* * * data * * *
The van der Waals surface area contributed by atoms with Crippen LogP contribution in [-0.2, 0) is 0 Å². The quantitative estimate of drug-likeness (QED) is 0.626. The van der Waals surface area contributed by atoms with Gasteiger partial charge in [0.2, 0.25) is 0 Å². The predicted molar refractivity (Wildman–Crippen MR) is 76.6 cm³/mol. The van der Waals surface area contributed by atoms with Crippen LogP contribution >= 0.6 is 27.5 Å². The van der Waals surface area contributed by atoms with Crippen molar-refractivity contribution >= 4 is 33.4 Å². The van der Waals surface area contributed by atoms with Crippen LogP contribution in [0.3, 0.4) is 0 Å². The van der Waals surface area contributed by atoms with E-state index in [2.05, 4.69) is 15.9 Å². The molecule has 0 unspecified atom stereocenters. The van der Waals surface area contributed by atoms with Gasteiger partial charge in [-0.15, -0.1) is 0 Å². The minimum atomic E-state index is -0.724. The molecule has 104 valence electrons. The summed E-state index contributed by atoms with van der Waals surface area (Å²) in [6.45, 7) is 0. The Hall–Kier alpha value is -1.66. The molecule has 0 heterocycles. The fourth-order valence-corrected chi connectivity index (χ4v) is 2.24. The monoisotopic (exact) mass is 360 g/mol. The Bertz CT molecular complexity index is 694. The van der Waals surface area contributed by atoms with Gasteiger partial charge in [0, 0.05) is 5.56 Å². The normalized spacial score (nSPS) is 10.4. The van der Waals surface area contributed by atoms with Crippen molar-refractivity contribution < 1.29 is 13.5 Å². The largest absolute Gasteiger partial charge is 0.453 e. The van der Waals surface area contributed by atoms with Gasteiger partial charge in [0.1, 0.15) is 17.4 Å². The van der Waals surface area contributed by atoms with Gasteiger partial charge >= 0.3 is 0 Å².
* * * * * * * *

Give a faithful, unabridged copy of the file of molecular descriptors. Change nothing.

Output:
The van der Waals surface area contributed by atoms with Crippen LogP contribution in [-0.2, 0) is 0 Å². The quantitative estimate of drug-likeness (QED) is 0.626. The van der Waals surface area contributed by atoms with Gasteiger partial charge in [0.2, 0.25) is 0 Å². The predicted molar refractivity (Wildman–Crippen MR) is 76.6 cm³/mol. The van der Waals surface area contributed by atoms with Crippen LogP contribution >= 0.6 is 27.5 Å². The van der Waals surface area contributed by atoms with Crippen molar-refractivity contribution >= 4 is 33.4 Å². The van der Waals surface area contributed by atoms with Crippen LogP contribution in [0.3, 0.4) is 0 Å². The van der Waals surface area contributed by atoms with E-state index in [2.05, 4.69) is 15.9 Å². The molecule has 0 unspecified atom stereocenters. The van der Waals surface area contributed by atoms with Gasteiger partial charge in [-0.15, -0.1) is 0 Å². The minimum atomic E-state index is -0.724. The molecule has 104 valence electrons. The summed E-state index contributed by atoms with van der Waals surface area (Å²) in [6.45, 7) is 0. The Hall–Kier alpha value is -1.66. The molecule has 0 heterocycles. The fourth-order valence-corrected chi connectivity index (χ4v) is 2.24. The monoisotopic (exact) mass is 360 g/mol. The Bertz CT molecular complexity index is 694. The van der Waals surface area contributed by atoms with Gasteiger partial charge in [0, 0.05) is 5.56 Å². The normalized spacial score (nSPS) is 10.4. The van der Waals surface area contributed by atoms with Crippen molar-refractivity contribution < 1.29 is 13.5 Å². The largest absolute Gasteiger partial charge is 0.453 e. The van der Waals surface area contributed by atoms with Gasteiger partial charge in [0.1, 0.15) is 17.4 Å². The van der Waals surface area contributed by atoms with Gasteiger partial charge >= 0.3 is 0 Å².